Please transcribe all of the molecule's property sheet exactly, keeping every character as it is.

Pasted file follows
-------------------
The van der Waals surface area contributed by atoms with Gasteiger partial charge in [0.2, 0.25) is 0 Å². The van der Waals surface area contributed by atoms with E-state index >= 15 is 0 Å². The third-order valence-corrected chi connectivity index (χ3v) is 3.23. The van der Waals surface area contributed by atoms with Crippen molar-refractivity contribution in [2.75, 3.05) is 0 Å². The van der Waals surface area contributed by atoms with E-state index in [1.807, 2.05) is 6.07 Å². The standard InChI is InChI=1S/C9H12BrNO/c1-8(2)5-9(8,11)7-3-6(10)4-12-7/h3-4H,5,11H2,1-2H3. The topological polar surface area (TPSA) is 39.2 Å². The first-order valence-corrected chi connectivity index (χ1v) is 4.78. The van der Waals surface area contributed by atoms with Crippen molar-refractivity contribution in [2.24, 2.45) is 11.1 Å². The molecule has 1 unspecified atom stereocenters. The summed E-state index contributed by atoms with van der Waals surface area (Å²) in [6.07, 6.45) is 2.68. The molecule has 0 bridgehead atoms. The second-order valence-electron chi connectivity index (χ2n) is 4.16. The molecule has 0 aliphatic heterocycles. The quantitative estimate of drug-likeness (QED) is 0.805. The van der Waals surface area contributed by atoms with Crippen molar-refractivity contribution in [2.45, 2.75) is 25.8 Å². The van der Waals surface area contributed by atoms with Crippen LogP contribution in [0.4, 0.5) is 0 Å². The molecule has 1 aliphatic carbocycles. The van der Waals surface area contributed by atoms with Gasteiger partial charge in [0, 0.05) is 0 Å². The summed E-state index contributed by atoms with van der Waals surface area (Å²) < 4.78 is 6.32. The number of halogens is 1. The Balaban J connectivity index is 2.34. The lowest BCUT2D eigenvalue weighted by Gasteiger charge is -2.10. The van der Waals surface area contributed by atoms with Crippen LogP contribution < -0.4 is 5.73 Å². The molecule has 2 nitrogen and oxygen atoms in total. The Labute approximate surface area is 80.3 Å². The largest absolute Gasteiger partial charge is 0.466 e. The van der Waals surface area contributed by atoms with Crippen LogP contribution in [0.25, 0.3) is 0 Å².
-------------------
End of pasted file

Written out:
The van der Waals surface area contributed by atoms with Gasteiger partial charge in [0.2, 0.25) is 0 Å². The van der Waals surface area contributed by atoms with E-state index >= 15 is 0 Å². The third-order valence-corrected chi connectivity index (χ3v) is 3.23. The van der Waals surface area contributed by atoms with Crippen molar-refractivity contribution in [2.75, 3.05) is 0 Å². The van der Waals surface area contributed by atoms with E-state index in [1.807, 2.05) is 6.07 Å². The standard InChI is InChI=1S/C9H12BrNO/c1-8(2)5-9(8,11)7-3-6(10)4-12-7/h3-4H,5,11H2,1-2H3. The topological polar surface area (TPSA) is 39.2 Å². The first-order valence-corrected chi connectivity index (χ1v) is 4.78. The van der Waals surface area contributed by atoms with Crippen molar-refractivity contribution in [2.24, 2.45) is 11.1 Å². The molecule has 1 unspecified atom stereocenters. The summed E-state index contributed by atoms with van der Waals surface area (Å²) in [6.07, 6.45) is 2.68. The molecule has 0 bridgehead atoms. The second-order valence-electron chi connectivity index (χ2n) is 4.16. The molecule has 0 aliphatic heterocycles. The quantitative estimate of drug-likeness (QED) is 0.805. The van der Waals surface area contributed by atoms with Crippen molar-refractivity contribution in [2.45, 2.75) is 25.8 Å². The van der Waals surface area contributed by atoms with Crippen LogP contribution in [0.4, 0.5) is 0 Å². The molecule has 1 aliphatic carbocycles. The van der Waals surface area contributed by atoms with Gasteiger partial charge in [0, 0.05) is 0 Å². The summed E-state index contributed by atoms with van der Waals surface area (Å²) < 4.78 is 6.32. The number of halogens is 1. The Balaban J connectivity index is 2.34. The lowest BCUT2D eigenvalue weighted by Gasteiger charge is -2.10. The van der Waals surface area contributed by atoms with Crippen LogP contribution < -0.4 is 5.73 Å². The molecule has 2 nitrogen and oxygen atoms in total. The Labute approximate surface area is 80.3 Å². The largest absolute Gasteiger partial charge is 0.466 e. The van der Waals surface area contributed by atoms with Crippen LogP contribution in [0.25, 0.3) is 0 Å².